In my dreams I would have graceful, supple, arms that don’t make me pause before slipping into sleeveless sheath dresses like the ones Julia Louis-Dreyfus’s Selina Meyer wears in Veep.
I wouldn’t stop at sheath dresses. I might cut the sleeves off everything I own and wear gloves that run up past my elbow. My arms would be stacked with spangley bracelets that make noise when I move and I might even get a barbed wire tattoo around my bicep. Because my upper arms would be that hot
I wouldn’t hesitate to let my naked arms slam the table to make a point. Or shy away from gestures that might cause a ripple of fat waves, like a fist pump, or the Miss America wave.
But then I wake up, and deal with the reality that are my sausage arms, attached to small, sloping shoulders, which gives me the frame of a Russian stacking doll.
In real life, my arms don’t see the light of day if unless I’m under 122.3 lbs. Ever. Even at the doctor’s office. An ounce over and I’m on full long sleeve lock down. If they made a long-sleeved bathing suit, I would be the first in line.
Sure, I work out (kinda, sorta). I plank, dip, and downward dog, but thanks to middle age and genetics, my fat cells seem to enjoy clustering between my arm pit and elbow.
So it didn’t surprise me to hear recent ASPS statistics that arm lifts have increased 4,378% since 2000.
Mz. Obama and celebs like Jennifer Aniston are fodder for the trend, but I suspect the increase has more to do with what ASPS earlier cited as a rise in bariatric surgery connected to the growing obesity epidemic in the US. We can also blame the garment industry. Clothing manufacturers prefer sleeveless dresses in economic downturns because it’s more cost effective; less fabric and less labor.
This is one reason women like me can’t escape the curse of the sleeveless sheath.
Still, an arm lift, or brachioplasty is not a simple procedure and leaves a scar that runs down the length of your upper arm, from your pit to your elbow.
Yet arm lift patients are some of the happiest around, with an 83% approval rating on Real Self. This might have something to do with the fact that many of the patients have triumphantly lost massive amounts of weight, but are frustrated by the drooping, excess skin (batwings to the uninitiated), so trade off of the scar is a walk on the park.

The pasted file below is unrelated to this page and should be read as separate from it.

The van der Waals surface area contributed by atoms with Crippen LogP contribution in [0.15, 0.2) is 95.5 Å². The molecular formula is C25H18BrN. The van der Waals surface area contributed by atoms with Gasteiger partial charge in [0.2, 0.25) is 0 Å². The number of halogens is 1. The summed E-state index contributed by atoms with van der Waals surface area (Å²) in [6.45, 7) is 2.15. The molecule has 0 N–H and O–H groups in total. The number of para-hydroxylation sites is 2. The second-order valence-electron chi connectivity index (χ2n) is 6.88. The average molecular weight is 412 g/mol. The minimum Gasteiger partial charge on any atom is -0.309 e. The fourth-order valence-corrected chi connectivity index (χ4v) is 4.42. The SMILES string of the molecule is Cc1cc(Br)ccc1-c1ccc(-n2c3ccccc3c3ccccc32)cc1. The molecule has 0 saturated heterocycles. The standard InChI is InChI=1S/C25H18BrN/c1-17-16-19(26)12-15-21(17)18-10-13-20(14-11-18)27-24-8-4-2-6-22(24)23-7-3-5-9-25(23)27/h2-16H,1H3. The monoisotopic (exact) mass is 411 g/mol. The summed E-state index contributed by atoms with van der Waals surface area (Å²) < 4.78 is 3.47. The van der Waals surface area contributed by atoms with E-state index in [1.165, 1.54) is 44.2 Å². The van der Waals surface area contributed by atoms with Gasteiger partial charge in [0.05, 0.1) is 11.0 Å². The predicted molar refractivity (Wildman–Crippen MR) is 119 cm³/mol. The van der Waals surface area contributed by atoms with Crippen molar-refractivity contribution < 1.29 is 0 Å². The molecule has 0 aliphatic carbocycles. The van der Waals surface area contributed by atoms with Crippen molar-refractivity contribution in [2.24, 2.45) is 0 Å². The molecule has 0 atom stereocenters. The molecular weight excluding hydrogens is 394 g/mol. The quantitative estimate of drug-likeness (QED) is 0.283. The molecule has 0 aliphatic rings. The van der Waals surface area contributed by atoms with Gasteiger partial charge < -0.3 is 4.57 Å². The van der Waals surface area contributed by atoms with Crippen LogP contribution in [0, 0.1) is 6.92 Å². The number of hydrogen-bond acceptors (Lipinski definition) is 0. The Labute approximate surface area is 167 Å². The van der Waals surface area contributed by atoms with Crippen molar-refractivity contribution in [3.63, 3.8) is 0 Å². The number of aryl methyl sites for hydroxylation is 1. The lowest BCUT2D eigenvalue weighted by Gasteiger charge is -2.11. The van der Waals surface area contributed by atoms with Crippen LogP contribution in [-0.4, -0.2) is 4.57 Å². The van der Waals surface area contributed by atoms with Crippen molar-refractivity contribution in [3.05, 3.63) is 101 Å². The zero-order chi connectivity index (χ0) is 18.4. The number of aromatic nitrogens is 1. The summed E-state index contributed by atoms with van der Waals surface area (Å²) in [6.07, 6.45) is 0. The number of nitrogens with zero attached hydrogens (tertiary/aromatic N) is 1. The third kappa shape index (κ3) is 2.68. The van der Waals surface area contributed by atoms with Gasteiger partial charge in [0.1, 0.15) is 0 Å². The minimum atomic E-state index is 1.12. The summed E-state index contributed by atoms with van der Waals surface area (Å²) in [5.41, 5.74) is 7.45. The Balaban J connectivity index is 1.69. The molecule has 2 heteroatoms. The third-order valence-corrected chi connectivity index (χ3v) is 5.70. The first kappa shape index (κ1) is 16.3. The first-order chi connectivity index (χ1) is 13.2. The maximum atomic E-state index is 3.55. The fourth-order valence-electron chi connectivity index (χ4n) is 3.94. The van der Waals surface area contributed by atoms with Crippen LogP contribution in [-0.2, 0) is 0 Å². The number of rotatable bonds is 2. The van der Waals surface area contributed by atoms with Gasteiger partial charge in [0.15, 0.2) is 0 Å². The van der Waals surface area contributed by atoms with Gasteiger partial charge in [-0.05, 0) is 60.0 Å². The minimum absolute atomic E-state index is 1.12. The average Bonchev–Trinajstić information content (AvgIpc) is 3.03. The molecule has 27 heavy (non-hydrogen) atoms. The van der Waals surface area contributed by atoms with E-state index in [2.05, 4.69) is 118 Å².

But for someone like me with vanity sausage arms, the option doesn’t sound so appealing. Isn’t there anything else?
Dr. Ariel Ostad says “Liposuction on the arm can be a nice solution, but it has to be on the right patient. Someone with too much laxity or excess skin would probably benefit from brachioplasty as well”.
Dr. Brandith Irwin adds “The problem with liposuction is that they have a hard time getting it even, so you need someone who’s extraordinarily good at it”.
And lets not forget this is still surgery, which requires anesthesia and depending on the surgeon, wearing an upper body compression garment for one to two weeks after and possibly keeping the arms raised above the heart for a few days.
But in this era of non-invasive treatments, is this really all there is?
Online there are a few murmurs about the potential for Cool Sculpting, Thermage and possibly Ultherapy for the upper arms, but the results seem inconclusive at best due to the lack of specific “tips” for that part of the body and limited data.
“Ask me in 6 months,” offers Dr. Irwin “because I think Exilis (a non invasive radio frequency device) could be a good system for that area. The engineering on that system allows you turn into the dermis or the fat, and in that area I think you need to target both”.
“But safety first. In the arm area, you’re dealing with the brachial plexus which is that huge nerve center in the armpit area and those nerves can be damaged, so the systems need to be safe enough to ensure you’re not damaging the nerves.”
Hmm. I think this is the universe telling me to stop wishing, put the bagel down and plank.
Meanwhile, here’s my sausage arm survival guide to warm weather.
- Avoid shawls unless you’re cold; they either scream fortune teller, 1997 (if pashmina) or Russian stacking doll (see above).
- Liberal use of spray tan and sunscreen. The only thing worse than chubby arms, are chubby arms with a farmers tan. Might as well have that barbed wire tattoo.
- Blouses and blazers are my heros. T-shirts, on the other hand, are a one way ticket to dumpy.
- When caught on camera, I pose like this with arm jutted out, with hand on hip. Another trick is to insert yourself in the middle of other people and put your arms around them. People will think you’re just really caring, not deliberating trying to cover sausage arms.
When all else fails, there’s Photo Shop, the poor man’s plastic surgeon and sometimes a girl’s best friend.
- New Techniques, Technologies Credited With Soaring Arm Lift Rates (ASPS)
- Arm Lift Worth It Ratings (Real Self)
- Arm Lift (ASAPS)
- Plastic Surgeons Play Key Role In Body Contouring After Weight Loss Surgery (ASPS)